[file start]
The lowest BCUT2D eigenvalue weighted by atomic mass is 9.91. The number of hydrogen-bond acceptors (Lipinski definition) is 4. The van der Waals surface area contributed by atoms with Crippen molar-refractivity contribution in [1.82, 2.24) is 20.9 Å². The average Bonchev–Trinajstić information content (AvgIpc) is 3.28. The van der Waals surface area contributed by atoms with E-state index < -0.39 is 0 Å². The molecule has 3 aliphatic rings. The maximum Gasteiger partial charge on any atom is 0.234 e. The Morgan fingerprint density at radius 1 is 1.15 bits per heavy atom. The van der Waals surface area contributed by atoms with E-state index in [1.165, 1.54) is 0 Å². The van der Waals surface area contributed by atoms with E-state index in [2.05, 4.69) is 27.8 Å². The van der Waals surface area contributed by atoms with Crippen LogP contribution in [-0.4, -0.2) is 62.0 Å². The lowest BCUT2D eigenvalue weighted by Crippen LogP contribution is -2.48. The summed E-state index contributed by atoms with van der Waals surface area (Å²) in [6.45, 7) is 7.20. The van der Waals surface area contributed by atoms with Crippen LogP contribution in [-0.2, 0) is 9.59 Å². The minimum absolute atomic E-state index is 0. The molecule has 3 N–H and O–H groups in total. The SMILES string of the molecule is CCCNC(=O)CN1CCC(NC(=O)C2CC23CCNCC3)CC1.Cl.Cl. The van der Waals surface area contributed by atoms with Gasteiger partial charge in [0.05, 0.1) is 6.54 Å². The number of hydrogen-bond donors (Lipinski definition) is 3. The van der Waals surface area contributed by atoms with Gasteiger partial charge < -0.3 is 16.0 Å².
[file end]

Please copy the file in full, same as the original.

The lowest BCUT2D eigenvalue weighted by atomic mass is 9.91. The number of hydrogen-bond acceptors (Lipinski definition) is 4. The van der Waals surface area contributed by atoms with Crippen molar-refractivity contribution in [1.82, 2.24) is 20.9 Å². The average Bonchev–Trinajstić information content (AvgIpc) is 3.28. The van der Waals surface area contributed by atoms with E-state index < -0.39 is 0 Å². The molecule has 3 aliphatic rings. The maximum Gasteiger partial charge on any atom is 0.234 e. The Morgan fingerprint density at radius 1 is 1.15 bits per heavy atom. The van der Waals surface area contributed by atoms with E-state index in [1.165, 1.54) is 0 Å². The van der Waals surface area contributed by atoms with E-state index in [2.05, 4.69) is 27.8 Å². The van der Waals surface area contributed by atoms with Crippen LogP contribution in [-0.4, -0.2) is 62.0 Å². The lowest BCUT2D eigenvalue weighted by Crippen LogP contribution is -2.48. The summed E-state index contributed by atoms with van der Waals surface area (Å²) in [6.45, 7) is 7.20. The van der Waals surface area contributed by atoms with Crippen LogP contribution in [-0.2, 0) is 9.59 Å². The minimum absolute atomic E-state index is 0. The molecule has 3 N–H and O–H groups in total. The SMILES string of the molecule is CCCNC(=O)CN1CCC(NC(=O)C2CC23CCNCC3)CC1.Cl.Cl. The van der Waals surface area contributed by atoms with Gasteiger partial charge in [0.05, 0.1) is 6.54 Å². The number of hydrogen-bond donors (Lipinski definition) is 3. The van der Waals surface area contributed by atoms with Gasteiger partial charge < -0.3 is 16.0 Å².